When it comes to prized projects for an architect, rarely would a single-story, two-car garage elicit much excitement. For metal artist Jan Loney’s new studio in Lawrenceville, it’s a chance to do something really striking and original.

“Here’s one thing about architecture — we spend our lives designing boxes,” says architect Eric Fisher, of Fisher ARCHitecture. “Why? Because boxes are the cheapest way to go — you design a box with a tiny little opening punched in it, and call it a window, and you put another punched opening in and you call it a door, and you’re done. And that’s the cheapest thing you can build. What’s really cool is, forgive the pun, designing out of the box.”

The new design, which is awaiting approvals from the city’s zoning board, is a box, but so much more. It’s also a reflection of Loney’s intricate metalwork, borrowing a leaf motif from one of her recent Metalier sculptures — that’s been extrapolated into a metal skin that covers the building. Fisher is adding two stories to the building, including a kitchen and multiple bedrooms. The sculpted metalwork will cover the entire top two floors.

How did the architect do this? With a parametric programming software that takes shapes and bends and folds in unexpected ways, says Fisher. “I created what’s called a tiled pattern from this organic leaf form that she had developed. And I created a kind of wrapper that would clad the project.”

The unexceptional garage in its current state.

The garage sits on Plummer Street, just off the bustling main drag of Butler Street, which is packed with restaurants and boutiques and near Allegheny Cemetery.

“At Fisher ARCHitecture, we are respectful of the existing context,” says Fisher, who has spoken at the national American Institute of Architects conference on the subject of adaptive reuse. “Our idea is always to let old be old and new be new. In other words, you’ve got something that’s there — show it respect. Even that garage form deserves respect because it’s part of our history.”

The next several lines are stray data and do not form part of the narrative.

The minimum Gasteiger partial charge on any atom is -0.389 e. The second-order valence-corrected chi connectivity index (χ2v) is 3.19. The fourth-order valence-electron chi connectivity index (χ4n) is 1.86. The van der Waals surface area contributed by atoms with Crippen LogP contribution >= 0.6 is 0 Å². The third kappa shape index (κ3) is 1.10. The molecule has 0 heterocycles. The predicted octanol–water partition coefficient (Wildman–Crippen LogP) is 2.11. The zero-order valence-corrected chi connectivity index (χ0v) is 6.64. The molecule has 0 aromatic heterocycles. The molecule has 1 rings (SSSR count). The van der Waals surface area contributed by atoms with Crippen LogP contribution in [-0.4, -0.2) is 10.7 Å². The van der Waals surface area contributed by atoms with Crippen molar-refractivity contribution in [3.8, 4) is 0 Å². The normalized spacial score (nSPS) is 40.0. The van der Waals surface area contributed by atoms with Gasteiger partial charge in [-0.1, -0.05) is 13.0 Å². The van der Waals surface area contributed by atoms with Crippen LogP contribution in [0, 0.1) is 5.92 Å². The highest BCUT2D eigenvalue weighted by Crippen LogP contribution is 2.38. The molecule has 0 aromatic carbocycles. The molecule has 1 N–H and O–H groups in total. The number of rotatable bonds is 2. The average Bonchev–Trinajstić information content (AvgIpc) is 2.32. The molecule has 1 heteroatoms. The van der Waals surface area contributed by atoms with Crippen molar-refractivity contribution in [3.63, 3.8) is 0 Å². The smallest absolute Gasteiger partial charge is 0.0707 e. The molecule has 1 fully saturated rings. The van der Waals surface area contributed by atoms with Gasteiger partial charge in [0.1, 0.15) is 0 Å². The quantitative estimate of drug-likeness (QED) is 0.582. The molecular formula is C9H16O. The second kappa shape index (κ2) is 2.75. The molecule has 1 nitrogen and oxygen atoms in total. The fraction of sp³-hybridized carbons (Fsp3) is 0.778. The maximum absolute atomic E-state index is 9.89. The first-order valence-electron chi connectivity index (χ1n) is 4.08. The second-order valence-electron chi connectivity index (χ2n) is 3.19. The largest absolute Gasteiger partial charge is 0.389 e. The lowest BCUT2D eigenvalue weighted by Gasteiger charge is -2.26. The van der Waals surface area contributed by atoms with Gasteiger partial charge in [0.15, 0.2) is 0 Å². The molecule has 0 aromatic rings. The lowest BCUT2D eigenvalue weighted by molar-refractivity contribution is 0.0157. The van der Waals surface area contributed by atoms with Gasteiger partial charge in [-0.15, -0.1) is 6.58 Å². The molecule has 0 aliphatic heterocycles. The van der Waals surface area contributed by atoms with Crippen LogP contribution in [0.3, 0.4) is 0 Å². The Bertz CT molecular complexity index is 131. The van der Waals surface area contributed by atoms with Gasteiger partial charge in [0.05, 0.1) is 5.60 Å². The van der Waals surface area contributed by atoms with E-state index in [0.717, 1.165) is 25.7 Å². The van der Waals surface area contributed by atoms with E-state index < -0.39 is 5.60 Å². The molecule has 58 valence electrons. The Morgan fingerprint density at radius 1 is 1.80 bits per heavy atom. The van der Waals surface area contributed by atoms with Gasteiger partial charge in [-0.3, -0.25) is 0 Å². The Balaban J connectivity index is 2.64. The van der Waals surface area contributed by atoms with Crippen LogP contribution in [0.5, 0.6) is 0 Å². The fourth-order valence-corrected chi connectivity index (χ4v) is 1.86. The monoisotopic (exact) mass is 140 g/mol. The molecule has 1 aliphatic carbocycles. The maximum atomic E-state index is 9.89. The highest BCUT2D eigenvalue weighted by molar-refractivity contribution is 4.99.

The lush greenery of the Allegheny Cemetery gets a nod, too.

“Rather than relate the proposed screen to the neighboring buildings, we decided to connect it to the trees of Pittsburgh’s lush urban forest,” says Fisher. “That being said, the renovated garage does connect to its neighbors in terms of its shape and size. Our proposal  may look different, but with its massing and industrial character, it won’t look out of place.”

The wrapping for the facade changes the entire experience of the building, inside and out. It creates privacy but lets in daylight through the windows. As the light passes through, it creates interesting shadow patterns, says Fisher.

For the artist, it’s a chance to once again express herself through the medium of metal.

An example of Jan Loney’s metal art.

“Metal has an unlimited expressive potential,” says Loney. “I love the hands-on work of crafting and fabricating with metal. I do a lot of hammered patterns and textures. I love that you can do so many things with it — cut it, file it, shape it, melt it, solder it, form it.”

It will also allow her art to be a constant presence, whenever she feels the need to create.

“I’m super excited to have a larger, live/work studio space,” says Loney. “Sometimes I’m up and working at 4 a.m. It will be great to just go downstairs and just go to work.”

This type of project would not be out of the ordinary in Los Angeles or Berlin or Milan or New York, notes Fisher. But for Pittsburgh, he considers it “an introduction for the city to the kind of progressive work that has been built around the world.

“This is the most fun thing I’ve ever done,” says Fisher.

Emerald Art Glass House. Photo courtesy of Fisher ARCHitecture.

Which is saying a lot since Fisher ARCHitecture has done some cutting-edge work in Pittsburgh, like the cantilevered house looming above Emerald Art Glass on the South Side, a project that was profiled in The New York Times.

The firm is working on some other interesting projects in and around the city. They’re designing modular, factory-built houses in Homestead and Munhall working with developer Jesse Wig. These houses save 30% of the cost of standard construction. The firm is also working on a hillside project in Garfield.

“This is an incredible project in Garfield, where we’re putting five units of affordable housing along Kincaid Street, and then a barn house,” says Fisher. And, of all things, an urban farm above that, right in the middle of the city.”